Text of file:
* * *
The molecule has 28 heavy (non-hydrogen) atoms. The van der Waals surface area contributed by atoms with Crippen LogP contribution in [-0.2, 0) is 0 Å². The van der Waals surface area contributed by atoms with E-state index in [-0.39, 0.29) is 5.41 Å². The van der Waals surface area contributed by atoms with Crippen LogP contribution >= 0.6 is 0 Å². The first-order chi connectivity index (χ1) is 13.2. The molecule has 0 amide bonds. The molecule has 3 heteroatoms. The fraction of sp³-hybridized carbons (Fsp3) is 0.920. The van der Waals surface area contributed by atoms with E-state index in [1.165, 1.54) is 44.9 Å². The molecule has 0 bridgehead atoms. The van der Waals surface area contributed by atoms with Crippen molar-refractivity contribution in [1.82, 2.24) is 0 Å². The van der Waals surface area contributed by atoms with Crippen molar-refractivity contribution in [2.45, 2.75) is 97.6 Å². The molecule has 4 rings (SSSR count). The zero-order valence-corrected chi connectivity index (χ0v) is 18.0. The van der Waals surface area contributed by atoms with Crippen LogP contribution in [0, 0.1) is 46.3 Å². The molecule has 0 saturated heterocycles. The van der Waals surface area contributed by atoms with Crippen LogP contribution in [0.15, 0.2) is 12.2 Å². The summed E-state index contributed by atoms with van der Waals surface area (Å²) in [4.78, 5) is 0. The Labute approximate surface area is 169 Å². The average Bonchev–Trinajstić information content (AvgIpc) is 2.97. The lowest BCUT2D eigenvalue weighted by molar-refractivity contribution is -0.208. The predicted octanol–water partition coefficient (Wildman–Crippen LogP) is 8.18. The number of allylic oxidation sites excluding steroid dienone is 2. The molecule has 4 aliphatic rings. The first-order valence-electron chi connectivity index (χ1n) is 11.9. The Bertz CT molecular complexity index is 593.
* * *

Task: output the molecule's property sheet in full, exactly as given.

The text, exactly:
The molecule has 28 heavy (non-hydrogen) atoms. The van der Waals surface area contributed by atoms with Crippen LogP contribution in [-0.2, 0) is 0 Å². The van der Waals surface area contributed by atoms with E-state index in [-0.39, 0.29) is 5.41 Å². The van der Waals surface area contributed by atoms with Crippen LogP contribution >= 0.6 is 0 Å². The first-order chi connectivity index (χ1) is 13.2. The molecule has 0 amide bonds. The molecule has 3 heteroatoms. The fraction of sp³-hybridized carbons (Fsp3) is 0.920. The van der Waals surface area contributed by atoms with E-state index in [1.165, 1.54) is 44.9 Å². The molecule has 0 bridgehead atoms. The van der Waals surface area contributed by atoms with Crippen molar-refractivity contribution in [1.82, 2.24) is 0 Å². The van der Waals surface area contributed by atoms with Crippen molar-refractivity contribution in [2.45, 2.75) is 97.6 Å². The molecule has 4 rings (SSSR count). The zero-order valence-corrected chi connectivity index (χ0v) is 18.0. The van der Waals surface area contributed by atoms with Crippen LogP contribution in [0, 0.1) is 46.3 Å². The molecule has 0 saturated heterocycles. The van der Waals surface area contributed by atoms with Crippen LogP contribution in [0.15, 0.2) is 12.2 Å². The summed E-state index contributed by atoms with van der Waals surface area (Å²) in [4.78, 5) is 0. The Labute approximate surface area is 169 Å². The average Bonchev–Trinajstić information content (AvgIpc) is 2.97. The lowest BCUT2D eigenvalue weighted by molar-refractivity contribution is -0.208. The predicted octanol–water partition coefficient (Wildman–Crippen LogP) is 8.18. The number of allylic oxidation sites excluding steroid dienone is 2. The molecule has 4 aliphatic rings. The first-order valence-electron chi connectivity index (χ1n) is 11.9. The Bertz CT molecular complexity index is 593.